October 14th & 15th
October 14, 2005
Our last day at Dutch Henry Homestead and the gods were as unhappy about it as Gussie and I; it was a violent, blustery day, with the worst winds I’ve seen in the six months we’ve been here. At one point this morning I looked out the window and there was a blizzard of orange needles falling in the yard. I’d been loading gear and had the car doors and the Thule box open. Fir needles everywhere. Later, on our final walk to the pond, debris blew into both my eyes. There were limbs crashing in the woods around us, twigs and branches falling in the road. I had to get the bow saw and cut one fir tree that had fallen across the road above the lower gate. The surface of the pond was covered with needles and leaves, but it didn’t stop Gus from having his last few plunges fetching sticks. After the car was all but loaded, after printing out a note for Steve, a note for Bradley, a new story I wrote, and a cover for my printed version of the blog, we made our last hike down to the river to go fishing. Again big limbs were crashing all through the forest, the wind whipping. Our trail was littered with green fir branches freshly fallen. In the open, down at the river, where the canyon is like a wind tunnel, I felt the full force of the gales leading the low front coming in from the Pacific. I could see dark clouds moving in. But I wanted to catch a fish to bring to Bradley and so in spite of the crazy wind and impending rain, I fished from the creek to the back eddy and back again to our beach. And struck out. I had one fish rise and turn, but it didn’t bite down on the fly. The river was full of leaves and debris. A real mess. Bad action. About two hundred yards from the cabin on the walk back up, the rain started.
Since yesterday Gus has known that something’s up. He’s been watching me pack stuff up. He saw me break down his crate, and gave me an anxious look. This morning while I was loading the car, he jumped in the front seat and wouldn’t budge. I think he was afraid I was going to take off without him. He wouldn’t let me out of his sight all day. And later, down at the river, he looked sad, even amid all the excitement of the front moving in. Here he is saying goodbye to the river:
And here’s the two of us lying one last time on our beach:
The poison oak is a beautiful red right now:
I liked the colors in the composition of this mossy tree on the walk back up to the cabin:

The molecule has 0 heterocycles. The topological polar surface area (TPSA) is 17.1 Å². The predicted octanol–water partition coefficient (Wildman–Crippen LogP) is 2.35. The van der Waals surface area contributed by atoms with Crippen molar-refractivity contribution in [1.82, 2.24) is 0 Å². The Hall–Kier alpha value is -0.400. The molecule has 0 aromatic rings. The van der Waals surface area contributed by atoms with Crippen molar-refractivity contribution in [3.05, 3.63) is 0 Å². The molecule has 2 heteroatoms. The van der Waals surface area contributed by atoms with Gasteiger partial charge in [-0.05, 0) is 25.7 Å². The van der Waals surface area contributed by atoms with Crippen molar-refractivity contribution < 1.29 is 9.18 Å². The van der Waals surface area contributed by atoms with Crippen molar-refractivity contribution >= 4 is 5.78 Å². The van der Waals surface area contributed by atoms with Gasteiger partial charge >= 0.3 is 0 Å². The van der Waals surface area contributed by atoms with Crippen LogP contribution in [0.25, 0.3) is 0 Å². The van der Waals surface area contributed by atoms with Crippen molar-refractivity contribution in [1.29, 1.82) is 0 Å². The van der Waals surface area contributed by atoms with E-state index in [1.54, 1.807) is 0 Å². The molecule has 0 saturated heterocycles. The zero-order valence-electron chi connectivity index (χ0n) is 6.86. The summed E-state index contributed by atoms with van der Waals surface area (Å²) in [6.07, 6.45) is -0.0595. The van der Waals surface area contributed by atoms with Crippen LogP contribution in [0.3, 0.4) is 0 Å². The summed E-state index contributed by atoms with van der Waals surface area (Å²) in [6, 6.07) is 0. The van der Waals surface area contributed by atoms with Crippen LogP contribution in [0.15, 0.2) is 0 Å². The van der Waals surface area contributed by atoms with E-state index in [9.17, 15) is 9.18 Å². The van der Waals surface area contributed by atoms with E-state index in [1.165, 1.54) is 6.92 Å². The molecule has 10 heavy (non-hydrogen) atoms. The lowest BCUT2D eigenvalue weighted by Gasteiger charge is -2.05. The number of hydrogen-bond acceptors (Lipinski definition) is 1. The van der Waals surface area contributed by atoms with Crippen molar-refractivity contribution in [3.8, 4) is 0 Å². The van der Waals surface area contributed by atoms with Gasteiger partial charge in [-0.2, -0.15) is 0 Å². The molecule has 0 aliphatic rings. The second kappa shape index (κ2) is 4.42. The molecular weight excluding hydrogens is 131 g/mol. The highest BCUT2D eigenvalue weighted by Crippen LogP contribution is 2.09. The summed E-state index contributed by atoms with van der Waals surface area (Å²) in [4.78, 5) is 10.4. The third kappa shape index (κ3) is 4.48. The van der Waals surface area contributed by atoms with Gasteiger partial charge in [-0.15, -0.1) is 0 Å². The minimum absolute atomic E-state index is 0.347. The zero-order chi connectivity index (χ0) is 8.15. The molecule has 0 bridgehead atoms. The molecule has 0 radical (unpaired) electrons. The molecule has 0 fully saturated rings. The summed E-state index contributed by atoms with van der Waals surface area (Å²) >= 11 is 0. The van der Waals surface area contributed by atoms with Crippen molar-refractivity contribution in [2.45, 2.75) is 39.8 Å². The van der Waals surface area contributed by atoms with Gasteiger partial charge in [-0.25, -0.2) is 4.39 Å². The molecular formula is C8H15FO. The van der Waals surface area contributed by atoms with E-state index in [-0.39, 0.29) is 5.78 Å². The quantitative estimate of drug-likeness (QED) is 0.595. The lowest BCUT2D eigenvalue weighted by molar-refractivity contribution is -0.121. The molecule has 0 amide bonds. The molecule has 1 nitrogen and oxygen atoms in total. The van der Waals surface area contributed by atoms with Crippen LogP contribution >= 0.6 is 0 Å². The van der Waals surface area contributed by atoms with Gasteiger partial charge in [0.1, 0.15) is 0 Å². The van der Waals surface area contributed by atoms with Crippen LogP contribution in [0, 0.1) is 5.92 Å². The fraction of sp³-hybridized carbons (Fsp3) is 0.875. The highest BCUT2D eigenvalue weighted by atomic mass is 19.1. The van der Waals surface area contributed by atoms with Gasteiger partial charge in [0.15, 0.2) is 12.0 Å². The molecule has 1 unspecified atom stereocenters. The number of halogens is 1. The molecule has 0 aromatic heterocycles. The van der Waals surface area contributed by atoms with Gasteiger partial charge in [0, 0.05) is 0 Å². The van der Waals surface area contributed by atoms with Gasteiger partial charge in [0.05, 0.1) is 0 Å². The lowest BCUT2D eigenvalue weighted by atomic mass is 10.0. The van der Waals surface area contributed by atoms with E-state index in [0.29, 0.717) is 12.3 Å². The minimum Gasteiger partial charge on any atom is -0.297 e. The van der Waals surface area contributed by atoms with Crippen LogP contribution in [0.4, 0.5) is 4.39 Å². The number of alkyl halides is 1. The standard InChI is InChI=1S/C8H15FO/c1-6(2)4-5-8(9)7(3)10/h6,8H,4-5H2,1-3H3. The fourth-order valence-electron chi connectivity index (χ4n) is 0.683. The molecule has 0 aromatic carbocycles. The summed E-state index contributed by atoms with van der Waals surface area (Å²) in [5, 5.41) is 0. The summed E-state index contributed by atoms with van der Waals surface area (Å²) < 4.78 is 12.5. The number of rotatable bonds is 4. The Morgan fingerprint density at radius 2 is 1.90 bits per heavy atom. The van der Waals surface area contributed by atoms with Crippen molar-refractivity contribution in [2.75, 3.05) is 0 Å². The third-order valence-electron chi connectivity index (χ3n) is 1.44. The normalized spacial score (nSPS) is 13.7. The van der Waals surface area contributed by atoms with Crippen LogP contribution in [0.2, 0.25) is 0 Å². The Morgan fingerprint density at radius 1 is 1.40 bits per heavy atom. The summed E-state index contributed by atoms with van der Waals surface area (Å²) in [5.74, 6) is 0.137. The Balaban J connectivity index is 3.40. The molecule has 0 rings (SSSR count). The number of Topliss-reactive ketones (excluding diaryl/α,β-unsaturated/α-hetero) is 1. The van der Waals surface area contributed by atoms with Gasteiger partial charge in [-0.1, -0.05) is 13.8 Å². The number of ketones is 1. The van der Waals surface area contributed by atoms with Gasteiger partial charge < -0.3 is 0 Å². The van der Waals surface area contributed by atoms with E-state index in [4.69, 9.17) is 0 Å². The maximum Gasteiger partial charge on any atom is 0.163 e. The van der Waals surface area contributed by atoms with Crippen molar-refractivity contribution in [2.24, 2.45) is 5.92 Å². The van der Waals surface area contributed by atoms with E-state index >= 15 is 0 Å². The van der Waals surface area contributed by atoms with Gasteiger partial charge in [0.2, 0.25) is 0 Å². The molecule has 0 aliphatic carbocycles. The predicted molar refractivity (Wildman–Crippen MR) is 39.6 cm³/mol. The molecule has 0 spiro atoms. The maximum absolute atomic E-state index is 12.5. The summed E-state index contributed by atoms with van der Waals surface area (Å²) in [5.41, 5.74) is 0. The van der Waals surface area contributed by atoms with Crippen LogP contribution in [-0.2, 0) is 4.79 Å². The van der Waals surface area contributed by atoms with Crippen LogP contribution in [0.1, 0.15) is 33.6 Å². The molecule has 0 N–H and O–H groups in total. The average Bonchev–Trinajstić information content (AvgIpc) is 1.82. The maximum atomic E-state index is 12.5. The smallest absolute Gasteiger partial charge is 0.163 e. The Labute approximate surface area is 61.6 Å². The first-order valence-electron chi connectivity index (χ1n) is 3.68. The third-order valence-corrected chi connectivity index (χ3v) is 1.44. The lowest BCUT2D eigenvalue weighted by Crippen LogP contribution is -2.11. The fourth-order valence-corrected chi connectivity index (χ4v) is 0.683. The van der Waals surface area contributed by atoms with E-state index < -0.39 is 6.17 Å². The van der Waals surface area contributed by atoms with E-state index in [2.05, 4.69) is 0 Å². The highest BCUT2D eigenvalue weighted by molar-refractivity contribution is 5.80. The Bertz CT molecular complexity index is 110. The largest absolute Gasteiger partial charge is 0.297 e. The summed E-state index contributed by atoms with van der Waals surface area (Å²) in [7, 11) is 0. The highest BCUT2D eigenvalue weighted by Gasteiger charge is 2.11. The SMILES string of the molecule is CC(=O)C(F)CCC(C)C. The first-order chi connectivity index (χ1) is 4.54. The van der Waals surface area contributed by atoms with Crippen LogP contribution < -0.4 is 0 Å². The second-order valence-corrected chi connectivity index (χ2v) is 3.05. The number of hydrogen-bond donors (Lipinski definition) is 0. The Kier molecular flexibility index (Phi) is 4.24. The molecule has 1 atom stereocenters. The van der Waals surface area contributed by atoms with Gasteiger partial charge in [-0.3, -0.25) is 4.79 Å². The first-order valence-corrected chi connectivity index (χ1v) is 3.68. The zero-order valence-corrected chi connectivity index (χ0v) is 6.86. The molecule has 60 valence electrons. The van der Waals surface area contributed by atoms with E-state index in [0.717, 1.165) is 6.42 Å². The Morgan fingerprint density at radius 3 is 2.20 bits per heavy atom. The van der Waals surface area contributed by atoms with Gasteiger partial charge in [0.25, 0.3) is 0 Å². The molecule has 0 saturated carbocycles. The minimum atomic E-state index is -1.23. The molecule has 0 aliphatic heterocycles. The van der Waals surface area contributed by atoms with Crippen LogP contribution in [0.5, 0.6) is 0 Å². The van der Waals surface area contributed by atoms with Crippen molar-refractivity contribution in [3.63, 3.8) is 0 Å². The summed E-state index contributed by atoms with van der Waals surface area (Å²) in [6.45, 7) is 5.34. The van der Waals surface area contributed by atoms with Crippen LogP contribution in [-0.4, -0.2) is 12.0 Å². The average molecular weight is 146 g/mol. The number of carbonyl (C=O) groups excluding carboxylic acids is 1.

This week I made a collage to take home with me, a reminder of this coniferous forest. Aptly, it’s made of torn paper (newspapers, file folders, covers of poetry journals). A touch of pastels and green marker, too.
On the drive to town yesterday the fog over the river compelled me to pull over on the Whiskey Creek Road and take this shot:
I had a final burst of writing in my last three days here: a new fishing story. I’m going to send it to Fly Rod & Reel in the hopes of winning the Robert Traver Fly-fishing Fiction Award again (I won it in 1997 when I knew almost nothing about fly-fishing). Recently they more than doubled the prize money. I have a few edits to make after I get online again and do some research. I’ll post it when it’s complete.
Gussie and I have indeed had a great go of it here. It’s been one of the deepest experiences of my forty years on this planet, and I’d do it again without thinking twice. Some day, maybe when I’m retired or if my life circumstances change, I’d like to do what Margery suggested—come here for a winter stay. It must be magical here in winter. Finally, I want to express my gratitude to the Boydens (and Bradley in particular), to PEN Northwest (John Daniel in particular), and to the Tenafly Board of Education and administrators for making my stay here possible.
October 15, 2005
It was a sad and soggy departure from the cabin this morning in a light drizzle and before sunrise, followed by a long day of driving. I stopped by Bradley’s to give him the keys and say goodbye to him and his family, and then pushed on, stopping at Bonneville Dam to see the salmon climbing the fish ladder. It was pretty neat to see big salmon swimming by the glass. They actually pay someone to sit there and count and log species of every one of the fish that passes through. Amazing. I’m in Spokane, WA. We made over 600 miles today. I’m pooped; thus, the brief posting. More later.